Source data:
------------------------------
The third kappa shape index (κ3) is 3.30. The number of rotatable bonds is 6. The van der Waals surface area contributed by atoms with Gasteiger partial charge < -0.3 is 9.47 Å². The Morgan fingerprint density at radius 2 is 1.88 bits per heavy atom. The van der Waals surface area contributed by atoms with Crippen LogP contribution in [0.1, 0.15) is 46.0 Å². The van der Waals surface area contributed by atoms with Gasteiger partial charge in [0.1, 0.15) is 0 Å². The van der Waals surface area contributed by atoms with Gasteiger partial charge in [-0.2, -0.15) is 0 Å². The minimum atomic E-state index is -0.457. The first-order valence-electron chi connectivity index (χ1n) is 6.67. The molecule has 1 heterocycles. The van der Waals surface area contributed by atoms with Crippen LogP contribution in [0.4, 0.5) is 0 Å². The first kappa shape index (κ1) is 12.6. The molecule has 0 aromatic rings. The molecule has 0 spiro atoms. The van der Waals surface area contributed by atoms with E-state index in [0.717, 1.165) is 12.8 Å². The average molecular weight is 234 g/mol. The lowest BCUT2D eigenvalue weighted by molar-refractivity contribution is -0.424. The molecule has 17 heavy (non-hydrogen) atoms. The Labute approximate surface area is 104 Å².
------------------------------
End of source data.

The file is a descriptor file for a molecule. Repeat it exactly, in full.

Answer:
The third kappa shape index (κ3) is 3.30. The number of rotatable bonds is 6. The van der Waals surface area contributed by atoms with Gasteiger partial charge < -0.3 is 9.47 Å². The Morgan fingerprint density at radius 2 is 1.88 bits per heavy atom. The van der Waals surface area contributed by atoms with Crippen LogP contribution in [0.1, 0.15) is 46.0 Å². The van der Waals surface area contributed by atoms with Gasteiger partial charge in [0.1, 0.15) is 0 Å². The van der Waals surface area contributed by atoms with Gasteiger partial charge in [-0.2, -0.15) is 0 Å². The minimum atomic E-state index is -0.457. The first-order valence-electron chi connectivity index (χ1n) is 6.67. The molecule has 1 heterocycles. The van der Waals surface area contributed by atoms with Crippen LogP contribution in [0.4, 0.5) is 0 Å². The first kappa shape index (κ1) is 12.6. The molecule has 0 aromatic rings. The molecule has 0 spiro atoms. The van der Waals surface area contributed by atoms with E-state index in [0.717, 1.165) is 12.8 Å². The average molecular weight is 234 g/mol. The lowest BCUT2D eigenvalue weighted by molar-refractivity contribution is -0.424. The molecule has 17 heavy (non-hydrogen) atoms. The Labute approximate surface area is 104 Å².